Obama might sign Quileute higher-ground bill this week; tribe ready to make moving plans
Source: The Peninsula Daily News
LAPUSH — The Quileute tribe was coming to grips Tuesday with the swift congressional passage of legislation that will expand the tribe's boundaries and allow members to move out of the LaPush tsunami zone — and away from an area where their homes and other tribal buildings annually flood.
The same bill that was approved 381-7 Feb. 6 in the House was unanimously approved Monday by the Senate.
Passage occurred with such speed and bipartisan support that Quileute Tribal Chairman Tony Foster said Tuesday he was “surprised and elated at the same time.”
It could be signed by President Barack Obama by Friday, said George Behan, a spokesman for U.S. Rep. Norm Dicks, who sponsored the legislation and whose 6th Congressional District includes Clallam and Jefferson counties.
The Quileute Tribal Council will meet Friday to take measure of the sudden turn of events and begin discussing what tribal facilities will be moved first, Foster said.
The tribe has about 700 members, hundreds of whom live and work in a “lower village” area flooded annually by the Quillayute River and threatened regularly by tsunamis that ride the Pacific Ocean, Foster said.
The tsunami inundation zone includes a senior center, tribal office buildings that house 40 to 60 workers and a school with 62 children.
“It happened so fast, it's now time for us to begin the work,” Foster said.
“We'll do a fast track on what we can do to see what buildings to take a look at first. Our elders and the safety of our children is our priority.”
The legislation gives the tribe 785 acres of Olympic National Park.
The land includes 275 acres where the tribal headquarters, school, day care center and elder center can move and more than 510 acres of ceremonial land known as Thunder Field, which resolves a decades-long reservation boundary dispute with Olympic National Park.
In return, the tribe guaranteed public access through tribal lands to Rialto, Second and other popular Washington coastal beaches.
The 275-acre parcel straddles LaPush Road just south of the existing reservation, while Thunder Field is just north of the reservation, bordering the park and the reservation to the south and the Quillayute River to the north.
The land conveyance includes the loss of 222 acres in the park that will be no longer designated as wilderness and no longer be protected as a component of the National Wilderness Preservation System under the federal Wilderness Act.
Wilderness boundaries in the park were adjusted to provide flood protection, according to the legislation.
Legislation originally supported by Olympic National Park had included a “no net loss” provision under which park land already managed as wilderness would be designated as wilderness, giving it heightened protection, park spokeswoman Barb Maynes said Tuesday.
A Senate version of the bill — co-sponsored by Sen. Maria Cantwell, D-Mountlake Terrace, and Sen. Patty Murray, D-Bothell — which included designation of 4,100 acres in Lake Crescent as wilderness, was discarded in favor of the House bill, which did not include the provision.
“We are very happy, very supportive of the tribe having a place, an upland area to move into for providing for the health and safety needs of the tribe,” Maynes said adding it was good, too, that the boundary dispute was resolved.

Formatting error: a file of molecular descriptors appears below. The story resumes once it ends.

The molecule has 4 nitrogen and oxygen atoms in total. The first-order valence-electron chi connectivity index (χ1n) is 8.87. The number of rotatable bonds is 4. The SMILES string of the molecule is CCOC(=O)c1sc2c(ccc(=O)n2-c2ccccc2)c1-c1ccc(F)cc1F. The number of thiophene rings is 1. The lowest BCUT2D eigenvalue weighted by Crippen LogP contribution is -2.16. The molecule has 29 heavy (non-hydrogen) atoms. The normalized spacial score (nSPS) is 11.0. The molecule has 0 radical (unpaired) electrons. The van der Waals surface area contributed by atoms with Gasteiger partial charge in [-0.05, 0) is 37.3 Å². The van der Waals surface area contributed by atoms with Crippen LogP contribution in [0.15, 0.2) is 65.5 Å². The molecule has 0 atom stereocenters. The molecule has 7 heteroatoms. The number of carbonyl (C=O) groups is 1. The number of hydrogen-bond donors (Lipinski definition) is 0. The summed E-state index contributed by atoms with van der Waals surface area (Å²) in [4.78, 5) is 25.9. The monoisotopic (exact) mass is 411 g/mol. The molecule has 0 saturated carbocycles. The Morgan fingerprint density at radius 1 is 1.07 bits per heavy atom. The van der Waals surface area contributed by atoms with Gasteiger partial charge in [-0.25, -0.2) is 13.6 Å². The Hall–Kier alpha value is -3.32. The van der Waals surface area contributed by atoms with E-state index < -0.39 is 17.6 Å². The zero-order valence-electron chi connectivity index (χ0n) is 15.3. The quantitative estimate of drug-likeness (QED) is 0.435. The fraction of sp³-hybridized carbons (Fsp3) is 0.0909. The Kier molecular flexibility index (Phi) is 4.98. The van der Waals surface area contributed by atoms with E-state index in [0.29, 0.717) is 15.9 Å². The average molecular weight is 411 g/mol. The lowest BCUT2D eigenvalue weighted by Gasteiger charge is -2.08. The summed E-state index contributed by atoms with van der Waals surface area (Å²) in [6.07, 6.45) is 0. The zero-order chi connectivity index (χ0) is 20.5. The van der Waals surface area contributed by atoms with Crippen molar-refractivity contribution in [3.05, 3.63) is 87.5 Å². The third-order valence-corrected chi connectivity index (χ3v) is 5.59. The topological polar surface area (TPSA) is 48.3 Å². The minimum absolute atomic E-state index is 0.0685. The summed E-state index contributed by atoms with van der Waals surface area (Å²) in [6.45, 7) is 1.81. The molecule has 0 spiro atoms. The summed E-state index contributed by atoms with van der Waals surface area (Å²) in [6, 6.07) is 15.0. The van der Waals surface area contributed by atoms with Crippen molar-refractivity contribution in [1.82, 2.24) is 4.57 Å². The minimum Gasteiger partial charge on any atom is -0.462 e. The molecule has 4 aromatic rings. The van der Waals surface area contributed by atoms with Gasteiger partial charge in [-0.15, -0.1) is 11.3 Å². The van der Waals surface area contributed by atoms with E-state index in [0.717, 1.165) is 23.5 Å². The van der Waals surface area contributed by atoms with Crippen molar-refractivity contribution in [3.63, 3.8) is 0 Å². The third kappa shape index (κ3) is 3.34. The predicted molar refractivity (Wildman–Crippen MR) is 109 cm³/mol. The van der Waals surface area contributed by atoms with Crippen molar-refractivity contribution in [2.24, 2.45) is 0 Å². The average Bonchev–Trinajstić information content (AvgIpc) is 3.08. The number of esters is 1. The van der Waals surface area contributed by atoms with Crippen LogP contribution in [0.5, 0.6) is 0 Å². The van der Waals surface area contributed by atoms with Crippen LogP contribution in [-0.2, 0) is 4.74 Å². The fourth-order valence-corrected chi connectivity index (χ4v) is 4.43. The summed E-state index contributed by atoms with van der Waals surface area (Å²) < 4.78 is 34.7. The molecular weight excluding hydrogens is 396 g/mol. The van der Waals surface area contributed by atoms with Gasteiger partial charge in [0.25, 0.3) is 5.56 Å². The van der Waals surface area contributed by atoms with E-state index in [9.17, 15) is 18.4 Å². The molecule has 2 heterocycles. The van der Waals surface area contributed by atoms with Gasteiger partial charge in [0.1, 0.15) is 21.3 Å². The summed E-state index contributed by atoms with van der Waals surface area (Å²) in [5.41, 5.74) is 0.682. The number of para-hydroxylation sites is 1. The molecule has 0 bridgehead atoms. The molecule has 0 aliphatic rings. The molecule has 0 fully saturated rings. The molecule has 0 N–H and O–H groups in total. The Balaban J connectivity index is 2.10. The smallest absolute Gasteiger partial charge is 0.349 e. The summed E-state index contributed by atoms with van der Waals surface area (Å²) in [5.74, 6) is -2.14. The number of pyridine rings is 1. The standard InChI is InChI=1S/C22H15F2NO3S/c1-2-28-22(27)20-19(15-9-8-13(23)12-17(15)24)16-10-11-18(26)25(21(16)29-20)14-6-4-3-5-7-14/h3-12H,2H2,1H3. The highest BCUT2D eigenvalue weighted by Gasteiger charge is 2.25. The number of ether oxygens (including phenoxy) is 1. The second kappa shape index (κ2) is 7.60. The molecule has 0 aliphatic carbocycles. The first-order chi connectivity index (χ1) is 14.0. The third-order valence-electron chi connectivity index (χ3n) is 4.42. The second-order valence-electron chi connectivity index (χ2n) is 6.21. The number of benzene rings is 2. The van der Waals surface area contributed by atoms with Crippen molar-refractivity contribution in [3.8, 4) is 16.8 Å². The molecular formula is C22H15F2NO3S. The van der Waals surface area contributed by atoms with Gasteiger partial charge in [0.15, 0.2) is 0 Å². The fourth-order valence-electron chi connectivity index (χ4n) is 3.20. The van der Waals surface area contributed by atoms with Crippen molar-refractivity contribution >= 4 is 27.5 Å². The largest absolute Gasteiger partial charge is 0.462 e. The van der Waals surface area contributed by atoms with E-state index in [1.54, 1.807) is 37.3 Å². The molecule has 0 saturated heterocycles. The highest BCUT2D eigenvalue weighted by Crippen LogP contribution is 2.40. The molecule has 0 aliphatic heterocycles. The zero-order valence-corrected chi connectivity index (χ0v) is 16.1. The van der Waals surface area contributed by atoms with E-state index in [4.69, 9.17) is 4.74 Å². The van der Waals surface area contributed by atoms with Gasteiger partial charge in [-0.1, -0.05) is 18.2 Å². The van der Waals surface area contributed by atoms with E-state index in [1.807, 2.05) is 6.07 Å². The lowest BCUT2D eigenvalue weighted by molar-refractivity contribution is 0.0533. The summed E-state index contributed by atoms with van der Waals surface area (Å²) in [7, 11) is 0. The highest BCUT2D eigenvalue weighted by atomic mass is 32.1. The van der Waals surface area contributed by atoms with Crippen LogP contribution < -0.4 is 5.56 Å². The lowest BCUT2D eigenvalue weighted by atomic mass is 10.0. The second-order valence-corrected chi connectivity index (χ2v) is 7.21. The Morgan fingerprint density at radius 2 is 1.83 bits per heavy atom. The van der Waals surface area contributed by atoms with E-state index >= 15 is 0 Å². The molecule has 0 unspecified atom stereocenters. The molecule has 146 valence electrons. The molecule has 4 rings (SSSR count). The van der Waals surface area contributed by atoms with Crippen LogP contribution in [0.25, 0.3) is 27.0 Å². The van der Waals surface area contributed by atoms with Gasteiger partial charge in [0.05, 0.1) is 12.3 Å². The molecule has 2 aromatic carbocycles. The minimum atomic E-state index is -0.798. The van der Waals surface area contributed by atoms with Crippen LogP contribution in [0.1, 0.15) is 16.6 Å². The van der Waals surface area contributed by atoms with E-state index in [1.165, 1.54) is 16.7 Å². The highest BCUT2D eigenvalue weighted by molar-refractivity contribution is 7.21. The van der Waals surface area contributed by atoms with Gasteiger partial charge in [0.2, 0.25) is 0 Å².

“The park did participate in drafting the legislation, and in that original form, it included no net loss of wilderness acreage.
“That's something the park supported,” Maynes said, “and the final version did not include that.”
Flooding season on the reservation begins in about seven months.
Heavy rains in November, snow in December and heavy rains again in January “set the stage for potentially dangerous flooding in the village,” tribal spokeswoman Jackie Jacobs said.
Foster, 49, recalled evacuating the reservation as a child after tsunami warnings sounded on the reservation.
“We want to make sure we are prepared, that we provide our people the opportunity to move to higher ground in case it does take place.”
In praising the bill's passage, Dicks recalled the devastating 2011 Japanese tsunami.
“The speed with which the Senate acted [Monday] night to approve HR 1162 reflected the urgency that members in both houses clearly understood in the aftermath of last year's tsunami devastation in Japan,” he said in a statement.
“I appreciate Sen. Maria Cantwell's careful work in convincing her Democratic and Republican colleagues of the need to expedite the approval process so that the tribe's move to safer ground can take place as soon as possible.”
When the Japanese tsunami hit last March and when an earthquake earlier this year shook Vancouver Island, “it sent another urgent message and a wake-up call to hurry to get this legislation past Congress,” Cantwell said Monday on the Senate floor before the vote.
“With the passage of this bill,” she said, “the Quileute can finally begin to move out of the flood zone.”
The Senate version — it included the Lake Crescent wilderness provision — sparked strong objections from Republicans such as Sen. Linda Murkowski, chairwoman and ranking member of the Interior, Environment and Related Agencies Appropriations Subcommittee, Dicks' spokesman, George Behan, said.
“There were enough significant questions about that piece of the bill that the easy and immediate way to solve our main reason for introducing the bill in the first place, which was mainly to get the tribe out of potential harm, was to pass the version that was approved by the House, and the Senate recognized that,” Behan said.
Next Article Previous Article